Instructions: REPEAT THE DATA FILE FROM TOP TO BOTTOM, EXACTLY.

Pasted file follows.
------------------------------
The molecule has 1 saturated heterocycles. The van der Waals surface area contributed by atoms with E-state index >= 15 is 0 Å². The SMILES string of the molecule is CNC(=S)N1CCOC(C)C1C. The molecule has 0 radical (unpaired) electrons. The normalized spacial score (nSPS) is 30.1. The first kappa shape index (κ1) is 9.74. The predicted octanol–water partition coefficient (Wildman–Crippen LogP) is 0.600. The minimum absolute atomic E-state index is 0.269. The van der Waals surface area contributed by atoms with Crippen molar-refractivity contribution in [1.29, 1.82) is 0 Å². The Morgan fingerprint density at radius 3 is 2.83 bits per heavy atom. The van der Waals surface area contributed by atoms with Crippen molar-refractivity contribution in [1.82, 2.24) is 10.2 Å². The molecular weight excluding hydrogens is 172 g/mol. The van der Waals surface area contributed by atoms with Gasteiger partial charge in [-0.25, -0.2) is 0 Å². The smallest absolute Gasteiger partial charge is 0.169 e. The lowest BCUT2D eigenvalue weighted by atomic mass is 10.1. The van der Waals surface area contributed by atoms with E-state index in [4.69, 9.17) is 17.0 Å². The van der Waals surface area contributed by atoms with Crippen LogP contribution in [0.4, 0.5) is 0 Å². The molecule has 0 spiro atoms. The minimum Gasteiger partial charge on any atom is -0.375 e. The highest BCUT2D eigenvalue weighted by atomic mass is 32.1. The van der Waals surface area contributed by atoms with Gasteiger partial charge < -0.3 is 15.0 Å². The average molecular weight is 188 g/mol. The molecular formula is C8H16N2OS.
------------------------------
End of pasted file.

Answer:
The molecule has 1 saturated heterocycles. The van der Waals surface area contributed by atoms with E-state index >= 15 is 0 Å². The SMILES string of the molecule is CNC(=S)N1CCOC(C)C1C. The molecule has 0 radical (unpaired) electrons. The normalized spacial score (nSPS) is 30.1. The first kappa shape index (κ1) is 9.74. The predicted octanol–water partition coefficient (Wildman–Crippen LogP) is 0.600. The minimum absolute atomic E-state index is 0.269. The van der Waals surface area contributed by atoms with Crippen molar-refractivity contribution in [1.29, 1.82) is 0 Å². The Morgan fingerprint density at radius 3 is 2.83 bits per heavy atom. The van der Waals surface area contributed by atoms with Crippen molar-refractivity contribution in [1.82, 2.24) is 10.2 Å². The molecular weight excluding hydrogens is 172 g/mol. The van der Waals surface area contributed by atoms with Gasteiger partial charge in [-0.25, -0.2) is 0 Å². The smallest absolute Gasteiger partial charge is 0.169 e. The lowest BCUT2D eigenvalue weighted by atomic mass is 10.1. The van der Waals surface area contributed by atoms with E-state index in [4.69, 9.17) is 17.0 Å². The van der Waals surface area contributed by atoms with Crippen LogP contribution in [0.4, 0.5) is 0 Å². The molecule has 0 spiro atoms. The minimum Gasteiger partial charge on any atom is -0.375 e. The highest BCUT2D eigenvalue weighted by atomic mass is 32.1. The van der Waals surface area contributed by atoms with Gasteiger partial charge < -0.3 is 15.0 Å². The average molecular weight is 188 g/mol. The molecular formula is C8H16N2OS.